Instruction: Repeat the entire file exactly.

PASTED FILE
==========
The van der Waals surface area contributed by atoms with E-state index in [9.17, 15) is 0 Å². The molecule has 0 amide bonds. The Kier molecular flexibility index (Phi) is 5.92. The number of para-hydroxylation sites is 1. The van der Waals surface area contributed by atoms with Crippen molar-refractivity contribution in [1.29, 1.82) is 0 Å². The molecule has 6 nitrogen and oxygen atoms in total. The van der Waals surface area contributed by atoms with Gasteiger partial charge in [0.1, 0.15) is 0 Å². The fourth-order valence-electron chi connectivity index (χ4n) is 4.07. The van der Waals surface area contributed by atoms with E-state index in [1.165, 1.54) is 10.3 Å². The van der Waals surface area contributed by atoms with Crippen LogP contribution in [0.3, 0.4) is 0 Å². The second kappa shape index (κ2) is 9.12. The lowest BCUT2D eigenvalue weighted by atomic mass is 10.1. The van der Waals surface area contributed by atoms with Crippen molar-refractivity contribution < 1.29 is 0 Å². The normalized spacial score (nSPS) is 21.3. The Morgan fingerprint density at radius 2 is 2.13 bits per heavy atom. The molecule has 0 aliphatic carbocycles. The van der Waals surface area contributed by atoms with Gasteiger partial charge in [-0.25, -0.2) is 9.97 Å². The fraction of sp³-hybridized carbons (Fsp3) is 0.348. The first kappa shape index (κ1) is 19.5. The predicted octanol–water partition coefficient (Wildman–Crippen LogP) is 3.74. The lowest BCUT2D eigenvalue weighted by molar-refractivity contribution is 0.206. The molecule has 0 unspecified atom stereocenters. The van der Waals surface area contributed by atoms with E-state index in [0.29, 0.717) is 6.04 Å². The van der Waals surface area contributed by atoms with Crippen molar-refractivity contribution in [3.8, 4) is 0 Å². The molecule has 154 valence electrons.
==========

The van der Waals surface area contributed by atoms with E-state index in [9.17, 15) is 0 Å². The molecule has 0 amide bonds. The Kier molecular flexibility index (Phi) is 5.92. The number of para-hydroxylation sites is 1. The van der Waals surface area contributed by atoms with Crippen molar-refractivity contribution in [1.29, 1.82) is 0 Å². The molecule has 6 nitrogen and oxygen atoms in total. The van der Waals surface area contributed by atoms with Gasteiger partial charge in [0.1, 0.15) is 0 Å². The fourth-order valence-electron chi connectivity index (χ4n) is 4.07. The van der Waals surface area contributed by atoms with E-state index in [1.165, 1.54) is 10.3 Å². The van der Waals surface area contributed by atoms with Crippen LogP contribution in [0.3, 0.4) is 0 Å². The second kappa shape index (κ2) is 9.12. The lowest BCUT2D eigenvalue weighted by atomic mass is 10.1. The van der Waals surface area contributed by atoms with Crippen molar-refractivity contribution < 1.29 is 0 Å². The normalized spacial score (nSPS) is 21.3. The Morgan fingerprint density at radius 2 is 2.13 bits per heavy atom. The molecule has 0 aliphatic carbocycles. The van der Waals surface area contributed by atoms with Gasteiger partial charge in [-0.25, -0.2) is 9.97 Å². The fraction of sp³-hybridized carbons (Fsp3) is 0.348. The first kappa shape index (κ1) is 19.5. The predicted octanol–water partition coefficient (Wildman–Crippen LogP) is 3.74. The lowest BCUT2D eigenvalue weighted by molar-refractivity contribution is 0.206. The molecule has 0 unspecified atom stereocenters. The van der Waals surface area contributed by atoms with E-state index in [0.29, 0.717) is 6.04 Å². The van der Waals surface area contributed by atoms with Crippen molar-refractivity contribution in [3.8, 4) is 0 Å². The molecule has 154 valence electrons.